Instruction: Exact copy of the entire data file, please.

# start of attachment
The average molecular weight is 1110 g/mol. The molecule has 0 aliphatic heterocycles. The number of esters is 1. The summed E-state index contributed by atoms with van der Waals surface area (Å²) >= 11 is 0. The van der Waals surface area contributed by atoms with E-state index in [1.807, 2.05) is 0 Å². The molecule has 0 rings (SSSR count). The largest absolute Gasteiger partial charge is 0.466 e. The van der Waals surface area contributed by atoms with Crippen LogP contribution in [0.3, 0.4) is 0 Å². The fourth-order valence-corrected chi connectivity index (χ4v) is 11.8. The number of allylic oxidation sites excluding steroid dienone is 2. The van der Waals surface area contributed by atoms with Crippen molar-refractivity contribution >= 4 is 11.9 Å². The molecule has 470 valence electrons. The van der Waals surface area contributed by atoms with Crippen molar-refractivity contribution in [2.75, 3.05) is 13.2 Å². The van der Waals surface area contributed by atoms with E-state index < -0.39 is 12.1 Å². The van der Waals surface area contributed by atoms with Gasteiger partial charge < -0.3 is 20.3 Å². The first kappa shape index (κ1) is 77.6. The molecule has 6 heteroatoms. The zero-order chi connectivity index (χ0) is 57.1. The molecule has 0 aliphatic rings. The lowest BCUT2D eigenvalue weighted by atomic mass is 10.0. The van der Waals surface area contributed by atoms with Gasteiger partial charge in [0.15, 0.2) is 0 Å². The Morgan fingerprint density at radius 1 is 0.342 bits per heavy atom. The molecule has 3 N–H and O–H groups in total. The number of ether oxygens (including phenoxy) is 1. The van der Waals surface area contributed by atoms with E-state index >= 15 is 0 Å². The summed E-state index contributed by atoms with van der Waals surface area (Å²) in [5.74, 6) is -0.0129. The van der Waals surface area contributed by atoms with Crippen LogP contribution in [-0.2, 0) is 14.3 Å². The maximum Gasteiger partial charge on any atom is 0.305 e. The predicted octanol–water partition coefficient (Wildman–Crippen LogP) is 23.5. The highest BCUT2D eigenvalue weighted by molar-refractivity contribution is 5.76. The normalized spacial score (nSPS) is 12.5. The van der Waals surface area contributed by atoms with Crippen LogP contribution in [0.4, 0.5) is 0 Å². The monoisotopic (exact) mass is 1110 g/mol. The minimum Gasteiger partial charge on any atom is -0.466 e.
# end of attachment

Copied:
The average molecular weight is 1110 g/mol. The molecule has 0 aliphatic heterocycles. The number of esters is 1. The summed E-state index contributed by atoms with van der Waals surface area (Å²) >= 11 is 0. The van der Waals surface area contributed by atoms with E-state index in [1.807, 2.05) is 0 Å². The molecule has 0 rings (SSSR count). The largest absolute Gasteiger partial charge is 0.466 e. The van der Waals surface area contributed by atoms with Crippen LogP contribution in [0.3, 0.4) is 0 Å². The fourth-order valence-corrected chi connectivity index (χ4v) is 11.8. The number of allylic oxidation sites excluding steroid dienone is 2. The van der Waals surface area contributed by atoms with Crippen molar-refractivity contribution >= 4 is 11.9 Å². The molecule has 470 valence electrons. The van der Waals surface area contributed by atoms with Crippen molar-refractivity contribution in [2.75, 3.05) is 13.2 Å². The van der Waals surface area contributed by atoms with E-state index < -0.39 is 12.1 Å². The van der Waals surface area contributed by atoms with Gasteiger partial charge < -0.3 is 20.3 Å². The first kappa shape index (κ1) is 77.6. The molecule has 6 heteroatoms. The zero-order chi connectivity index (χ0) is 57.1. The molecule has 0 aliphatic rings. The lowest BCUT2D eigenvalue weighted by atomic mass is 10.0. The van der Waals surface area contributed by atoms with Gasteiger partial charge in [0.15, 0.2) is 0 Å². The Morgan fingerprint density at radius 1 is 0.342 bits per heavy atom. The molecule has 3 N–H and O–H groups in total. The number of ether oxygens (including phenoxy) is 1. The van der Waals surface area contributed by atoms with E-state index >= 15 is 0 Å². The summed E-state index contributed by atoms with van der Waals surface area (Å²) in [5.74, 6) is -0.0129. The van der Waals surface area contributed by atoms with Crippen LogP contribution in [-0.2, 0) is 14.3 Å². The maximum Gasteiger partial charge on any atom is 0.305 e. The predicted octanol–water partition coefficient (Wildman–Crippen LogP) is 23.5. The highest BCUT2D eigenvalue weighted by molar-refractivity contribution is 5.76. The normalized spacial score (nSPS) is 12.5. The van der Waals surface area contributed by atoms with Crippen LogP contribution in [0.4, 0.5) is 0 Å². The monoisotopic (exact) mass is 1110 g/mol. The minimum Gasteiger partial charge on any atom is -0.466 e.